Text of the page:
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From Frankenstein to District 9: ecocritical readings of classic and contemporary fiction and film in the anthropocene

Description

From Frankenstein to District 9: Ecocritical Readings of Classic and Contemporary Fiction and Film demonstrates how American studies methodologies, ecological literary criticism, and environmental justice theory provide both time-tested and new analytical tools for reading texts from transnational perspectives. Recently,

From Frankenstein to District 9: Ecocritical Readings of Classic and Contemporary Fiction and Film demonstrates how American studies methodologies, ecological literary criticism, and environmental justice theory provide both time-tested and new analytical tools for reading texts from transnational perspectives. Recently, American literary scholars have been responding to calls for collective interdisciplinary response to widening social disparities and species collapses caused by climate change in the new epoch recently being termed "the anthropocene." In response, I analyze canonical texts, such as Mary Shelley's Frankenstein and Aldous Huxley's Brave New World in juxtaposition with Neill Blomkamp's South African science fiction thriller District 9 and contemporary US American novels such as Toni Morrison's Sula, William Faulkner's "The Bear" in Go Down, Moses and Richard Power's Generosity and The Echo Maker, to show how writers, filmmakers, and academics have been calling attention to dramatic climate events that consequently challenge the public to rethink the relationships among human beings to other species, and to ecological systems of low predictability, high variability, and frequent extremes. Rather than focusing solely on the "human," I examine how the relationships and livelihoods of multi-species communities shape and are shaped by political, economic, and cultural forces. As a whole, this dissertation seeks to make abstract, often intangible global patterns and concepts accessible by providing models for what I call "readings in the anthropocene" or re-readings of classic and contemporary texts and film that offer insights into changing human behavior and suggesting alternative management practices of local and global commons as well as opportunities to imagine how to live in and beyond the anthropocene.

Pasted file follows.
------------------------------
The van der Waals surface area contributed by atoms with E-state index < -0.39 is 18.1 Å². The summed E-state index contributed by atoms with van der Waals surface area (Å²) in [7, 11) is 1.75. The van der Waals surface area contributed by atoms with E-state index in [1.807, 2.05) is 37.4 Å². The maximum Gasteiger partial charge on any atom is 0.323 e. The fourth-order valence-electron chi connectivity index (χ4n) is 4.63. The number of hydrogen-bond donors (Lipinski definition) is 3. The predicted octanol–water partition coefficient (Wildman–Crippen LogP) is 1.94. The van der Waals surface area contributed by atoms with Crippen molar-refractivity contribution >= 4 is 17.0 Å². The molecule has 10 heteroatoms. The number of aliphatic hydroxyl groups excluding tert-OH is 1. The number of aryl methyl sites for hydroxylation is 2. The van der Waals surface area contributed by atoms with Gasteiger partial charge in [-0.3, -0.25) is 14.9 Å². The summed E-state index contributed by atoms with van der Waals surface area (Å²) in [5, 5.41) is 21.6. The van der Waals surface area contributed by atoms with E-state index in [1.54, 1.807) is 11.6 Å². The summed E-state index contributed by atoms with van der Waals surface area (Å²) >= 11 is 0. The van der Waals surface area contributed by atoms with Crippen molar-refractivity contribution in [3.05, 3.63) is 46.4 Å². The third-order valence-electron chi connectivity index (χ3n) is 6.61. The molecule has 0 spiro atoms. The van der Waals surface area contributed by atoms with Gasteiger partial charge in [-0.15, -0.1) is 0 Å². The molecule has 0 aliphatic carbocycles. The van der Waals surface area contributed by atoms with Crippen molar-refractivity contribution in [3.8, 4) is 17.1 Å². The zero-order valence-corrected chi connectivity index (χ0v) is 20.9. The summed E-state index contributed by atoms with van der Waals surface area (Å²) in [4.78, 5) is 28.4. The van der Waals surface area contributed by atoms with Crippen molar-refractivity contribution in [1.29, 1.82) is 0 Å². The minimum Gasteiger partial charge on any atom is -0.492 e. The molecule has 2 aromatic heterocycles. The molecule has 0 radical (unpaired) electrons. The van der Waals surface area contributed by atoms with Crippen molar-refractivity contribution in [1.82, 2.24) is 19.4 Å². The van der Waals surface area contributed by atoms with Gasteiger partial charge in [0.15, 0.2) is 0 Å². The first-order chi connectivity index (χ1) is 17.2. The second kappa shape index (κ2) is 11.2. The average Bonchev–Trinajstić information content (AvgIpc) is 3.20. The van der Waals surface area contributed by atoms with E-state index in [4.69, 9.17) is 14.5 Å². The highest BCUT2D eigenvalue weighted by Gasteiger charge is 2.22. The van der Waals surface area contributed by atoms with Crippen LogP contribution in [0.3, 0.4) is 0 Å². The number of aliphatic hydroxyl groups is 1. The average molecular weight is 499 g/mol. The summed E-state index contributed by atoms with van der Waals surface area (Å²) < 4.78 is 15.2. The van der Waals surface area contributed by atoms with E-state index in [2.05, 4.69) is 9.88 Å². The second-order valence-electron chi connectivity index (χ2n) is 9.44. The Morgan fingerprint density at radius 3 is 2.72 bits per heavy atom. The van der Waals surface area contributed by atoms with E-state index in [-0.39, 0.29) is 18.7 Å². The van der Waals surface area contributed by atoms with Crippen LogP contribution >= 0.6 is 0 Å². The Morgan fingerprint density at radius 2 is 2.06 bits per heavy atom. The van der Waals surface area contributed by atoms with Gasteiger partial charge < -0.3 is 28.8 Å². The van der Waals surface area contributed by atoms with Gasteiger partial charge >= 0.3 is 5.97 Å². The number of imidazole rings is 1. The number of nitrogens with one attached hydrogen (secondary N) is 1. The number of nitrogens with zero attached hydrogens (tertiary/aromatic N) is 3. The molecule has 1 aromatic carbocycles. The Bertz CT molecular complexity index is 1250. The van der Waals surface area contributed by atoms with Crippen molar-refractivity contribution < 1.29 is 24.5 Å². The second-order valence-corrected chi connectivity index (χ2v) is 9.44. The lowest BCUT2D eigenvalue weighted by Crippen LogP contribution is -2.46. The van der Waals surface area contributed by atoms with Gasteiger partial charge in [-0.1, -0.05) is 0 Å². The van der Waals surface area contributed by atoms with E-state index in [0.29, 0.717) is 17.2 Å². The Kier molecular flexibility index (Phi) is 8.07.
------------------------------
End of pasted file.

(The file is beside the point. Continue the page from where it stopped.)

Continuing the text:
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Created

Date Created
2015

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Examining gang social network structure and criminal behavior

Description

The current study examines the social structure of local street gangs in Glendale, Arizona. Literature on gang organization has come to different conclusions about gang organization, largely based on the methodology used. One consistent finding from qualitative gang research has

The current study examines the social structure of local street gangs in Glendale, Arizona. Literature on gang organization has come to different conclusions about gang organization, largely based on the methodology used. One consistent finding from qualitative gang research has been that understanding the social connections between gang members is important for understanding how gangs are organized. The current study examines gang social structure by recreating gang social networks using official police data. Data on documented gang members, arrest records, and field interview cards from a 5-year period from 2006 to 2010 were used. Yearly social networks were constructed going two steps out from documented gang members. The findings indicated that gang networks had high turnover and they consisted of small subgroups. Further, the position of the gang member or associate was a significant predictor of arrest, specifically for those who had high betweenness centrality. At the group level, density and measures of centralization were not predictive of group-level behavior; hybrid groups were more likely to be involved in criminal behavior, however. The implications of these findings for both theory and policy are discussed.

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Agent

Created

Date Created
2013

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State on the celluloid: identity and the film Industry in Arizona

Description

This thesis explores the role of film industry boosterism in Arizona from 1911 to 2014; it argues that boosters consistently employed film as a promotional tool toward building state identity for Arizona. These boosters harnessed a variety of strategies catered